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Friday, December 16, 2011

Pakistan’s rampant sectarian violence

By Ihsanullah Tipu Mehsud Dec 17, 2011 2:10AM UTC

A horrific video has been surfaced on Jihadi forums purportedly showing murdering of ethnic Hazara Shias in Mastung area of Pakistan’s Balochistan province. The victims were shown being dragged down from a passenger bus by a group of masked armed militants who latterly forced them to sit in a row. The assailants then opened indiscriminate firing on them, killing all of them on the spot. A jihadi tarana (Jihadi motivational song) can be heard in the back ground.

The incident originally took place nearly three months ago when a bus of Hazara Shias pilgrims came under attack on September 20, killing 26 passengers, while carrying them for pilgrimage of Shia Muslims holiest places in Iran.

Lashkar-e-Jhangvi, a banned militant anti-Shia outfit, having deep links with Al-Qaeda and other regional Sunni militant organizations, latterly claimed responsibility for the attack in telephonic calls to local media outlets. The group with its lethal suicide squad is believed to be responsible for orchestrating numerous deadly attacks against Shias across Pakistan. The group was also accused by the Afghan authorities for the recent scarce twin attacks against minority Shias in Kabul and Mazar-e-Sharif on 10th of Muharram.

Sectarian violence has been bedeviling Pakistan since late 70s when two epic developments started taking place in the region; the Soviet invasion of Afghanistan and Khomeini led radical Shia revolution in Iran. Since then, thousands of both Shias and Sunnis have lost their lives in Pakistan.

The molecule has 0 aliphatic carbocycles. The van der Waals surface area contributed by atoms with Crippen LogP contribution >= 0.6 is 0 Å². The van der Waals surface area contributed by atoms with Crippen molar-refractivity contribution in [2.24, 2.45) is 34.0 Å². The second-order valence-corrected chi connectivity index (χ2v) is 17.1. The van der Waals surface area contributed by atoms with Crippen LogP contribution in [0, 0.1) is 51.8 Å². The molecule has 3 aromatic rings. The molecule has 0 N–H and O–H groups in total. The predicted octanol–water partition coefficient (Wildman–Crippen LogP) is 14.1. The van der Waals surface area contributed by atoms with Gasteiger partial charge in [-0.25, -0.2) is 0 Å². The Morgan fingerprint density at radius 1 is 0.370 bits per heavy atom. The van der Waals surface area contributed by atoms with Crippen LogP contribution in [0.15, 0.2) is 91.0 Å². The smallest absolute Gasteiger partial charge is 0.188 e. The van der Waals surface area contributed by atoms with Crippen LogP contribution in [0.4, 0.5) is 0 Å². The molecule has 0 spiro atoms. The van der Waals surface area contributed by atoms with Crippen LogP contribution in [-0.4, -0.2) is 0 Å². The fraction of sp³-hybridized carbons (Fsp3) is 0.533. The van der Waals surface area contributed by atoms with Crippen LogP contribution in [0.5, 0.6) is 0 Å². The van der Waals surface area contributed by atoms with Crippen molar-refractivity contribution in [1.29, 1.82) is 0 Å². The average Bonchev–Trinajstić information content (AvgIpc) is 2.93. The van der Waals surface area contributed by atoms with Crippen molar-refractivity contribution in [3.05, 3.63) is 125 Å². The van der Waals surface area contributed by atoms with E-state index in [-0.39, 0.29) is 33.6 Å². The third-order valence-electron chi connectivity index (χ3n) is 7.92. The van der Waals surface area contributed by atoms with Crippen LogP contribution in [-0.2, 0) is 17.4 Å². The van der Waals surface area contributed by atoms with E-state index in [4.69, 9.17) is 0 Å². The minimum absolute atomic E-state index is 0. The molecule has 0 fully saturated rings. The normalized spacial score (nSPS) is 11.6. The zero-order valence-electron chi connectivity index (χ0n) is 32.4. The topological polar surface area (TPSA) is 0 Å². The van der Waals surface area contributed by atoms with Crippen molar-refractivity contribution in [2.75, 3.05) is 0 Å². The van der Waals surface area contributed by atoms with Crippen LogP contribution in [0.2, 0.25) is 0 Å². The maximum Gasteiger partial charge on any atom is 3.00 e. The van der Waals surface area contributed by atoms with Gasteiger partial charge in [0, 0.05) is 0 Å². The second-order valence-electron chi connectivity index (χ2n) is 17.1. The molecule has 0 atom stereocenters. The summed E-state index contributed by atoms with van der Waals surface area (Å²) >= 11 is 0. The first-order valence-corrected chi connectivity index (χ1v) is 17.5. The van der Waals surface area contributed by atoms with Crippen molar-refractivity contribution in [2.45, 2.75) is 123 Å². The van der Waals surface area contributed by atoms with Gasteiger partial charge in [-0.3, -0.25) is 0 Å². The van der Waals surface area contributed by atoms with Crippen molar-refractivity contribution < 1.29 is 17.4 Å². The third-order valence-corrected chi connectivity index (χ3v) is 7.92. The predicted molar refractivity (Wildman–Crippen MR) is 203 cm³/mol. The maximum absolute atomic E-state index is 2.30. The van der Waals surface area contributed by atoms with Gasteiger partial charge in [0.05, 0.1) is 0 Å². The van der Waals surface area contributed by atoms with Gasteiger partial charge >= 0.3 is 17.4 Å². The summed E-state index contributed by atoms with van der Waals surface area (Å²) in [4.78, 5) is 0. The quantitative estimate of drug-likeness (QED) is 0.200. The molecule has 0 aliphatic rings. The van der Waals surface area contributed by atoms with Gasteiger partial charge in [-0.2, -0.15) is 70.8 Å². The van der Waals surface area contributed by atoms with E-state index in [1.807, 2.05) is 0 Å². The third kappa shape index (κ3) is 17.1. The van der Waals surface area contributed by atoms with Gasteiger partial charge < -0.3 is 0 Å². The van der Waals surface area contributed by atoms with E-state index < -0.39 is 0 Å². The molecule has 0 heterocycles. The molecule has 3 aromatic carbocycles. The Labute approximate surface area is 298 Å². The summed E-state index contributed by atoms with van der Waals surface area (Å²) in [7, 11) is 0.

Situation got deteriorated when Iran and Saudi Arabia, settling scores with each other on ideological grounds, stared patronizing their respective ideological proxies. These groups were nurtured by both the countries in order to deter each other influence in Pakistan.

Quetta, provincial capital of Pakistan’s largest province Balochistan, has seen some worst incidents of sectarian violence in recent past. Hundreds of Hazaras, predominantly Shias, have been killed in series of bomb blasts and targeted killings in Quetta and its suburbs.

Dramatically, sectarian violence got escalated when Mushraf regime imposed a ban on militants sectarian organizations hailing both from Sunni and Shia school of thoughts in 2001 and then in 2002. The steps taken by the authorities to curb this menace seem futile so far.

Asian Correspondent

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